Endoscopic decompression of epidural spinal metastasis causing lumbar radiculopathy through a transforaminal approach: report of two cases

Fraser Henderson Jr, Zachary S. Hubbard, Samuel Jones, Jessica Barley, Bruce Frankel

Abstract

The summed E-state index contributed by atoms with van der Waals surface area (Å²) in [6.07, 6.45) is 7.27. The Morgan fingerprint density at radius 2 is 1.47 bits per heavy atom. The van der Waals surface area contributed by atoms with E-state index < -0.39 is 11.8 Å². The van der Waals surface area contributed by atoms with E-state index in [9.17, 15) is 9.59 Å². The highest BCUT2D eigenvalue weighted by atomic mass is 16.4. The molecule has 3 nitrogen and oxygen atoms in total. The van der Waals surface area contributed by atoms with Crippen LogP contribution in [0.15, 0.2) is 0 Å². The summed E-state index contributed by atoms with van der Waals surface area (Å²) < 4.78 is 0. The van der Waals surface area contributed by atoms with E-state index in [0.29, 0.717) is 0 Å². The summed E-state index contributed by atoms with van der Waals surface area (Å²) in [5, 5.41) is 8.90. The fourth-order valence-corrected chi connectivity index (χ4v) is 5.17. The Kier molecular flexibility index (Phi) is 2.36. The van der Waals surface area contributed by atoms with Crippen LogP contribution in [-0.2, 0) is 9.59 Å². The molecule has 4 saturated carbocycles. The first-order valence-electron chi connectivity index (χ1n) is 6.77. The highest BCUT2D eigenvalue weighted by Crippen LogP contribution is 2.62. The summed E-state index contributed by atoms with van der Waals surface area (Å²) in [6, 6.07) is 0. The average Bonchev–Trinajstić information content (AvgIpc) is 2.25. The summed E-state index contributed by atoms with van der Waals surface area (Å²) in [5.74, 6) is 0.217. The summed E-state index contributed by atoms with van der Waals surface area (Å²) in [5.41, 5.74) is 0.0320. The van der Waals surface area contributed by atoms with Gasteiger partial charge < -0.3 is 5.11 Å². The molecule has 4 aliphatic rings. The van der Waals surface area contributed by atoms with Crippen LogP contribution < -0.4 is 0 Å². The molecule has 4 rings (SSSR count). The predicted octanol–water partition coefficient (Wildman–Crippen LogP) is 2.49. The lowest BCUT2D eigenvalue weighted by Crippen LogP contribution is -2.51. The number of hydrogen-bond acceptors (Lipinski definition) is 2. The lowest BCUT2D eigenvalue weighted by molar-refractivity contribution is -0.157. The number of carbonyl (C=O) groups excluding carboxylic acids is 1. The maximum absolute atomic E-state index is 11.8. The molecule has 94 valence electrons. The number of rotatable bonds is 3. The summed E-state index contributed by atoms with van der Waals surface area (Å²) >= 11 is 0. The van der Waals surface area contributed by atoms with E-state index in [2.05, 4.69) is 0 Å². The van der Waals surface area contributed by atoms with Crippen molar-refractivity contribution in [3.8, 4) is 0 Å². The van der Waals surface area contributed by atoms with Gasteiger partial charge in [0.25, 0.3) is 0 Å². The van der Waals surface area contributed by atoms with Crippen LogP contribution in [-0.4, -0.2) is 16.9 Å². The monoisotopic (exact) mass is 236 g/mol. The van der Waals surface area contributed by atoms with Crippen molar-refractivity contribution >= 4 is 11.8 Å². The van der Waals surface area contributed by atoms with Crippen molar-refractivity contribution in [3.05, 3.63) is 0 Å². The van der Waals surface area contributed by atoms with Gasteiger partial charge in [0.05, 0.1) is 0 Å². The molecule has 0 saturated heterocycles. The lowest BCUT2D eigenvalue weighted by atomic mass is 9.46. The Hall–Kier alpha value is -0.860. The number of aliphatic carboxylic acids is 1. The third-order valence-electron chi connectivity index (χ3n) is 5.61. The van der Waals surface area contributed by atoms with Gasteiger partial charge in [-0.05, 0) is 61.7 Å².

Radiculopathy in patients with metastatic spine disease (MSD) may be palliated with open or microsurgical techniques. However, delay of chemoradiation, infection risk, extended hospitalization periods, and surgical site pain may complicate surgical efforts to improve these patients’ lives. Endoscopic approaches, heretofore used almost exclusively in degenerative spine disease, may also palliate debilitating pain while mitigating the drawbacks of surgical intervention in providing focal tumor debulking. Specimen for histopathologic diagnosis, which is of increasing importance in oncology treatments, may also be obtained by the endoscopic approach. The first case is of a 61-year-old woman with right thigh pain and weakness referable to a foraminal component of metastatic disease who underwent transforaminal endoscopic decompression through a single port with resolution of her primary pain complaint. The second case is of a 50-year-old man with history of urothelial cancer who presented with L5 radicular pain referable to foraminal tumor compression who underwent similar procedure with stabilization of his primary pain complaints. Adequate tissue biopsy was obtained in both cases. Endoscopic technique may allow direct visualization with minimal morbidity for effective decompression of symptomatic metastatic disease resulting from compression of the exiting and traversing nerve roots. Patients compromised from systemic disease may benefit from this less invasive approach that requires neither endotracheal intubation nor extended hospital stay.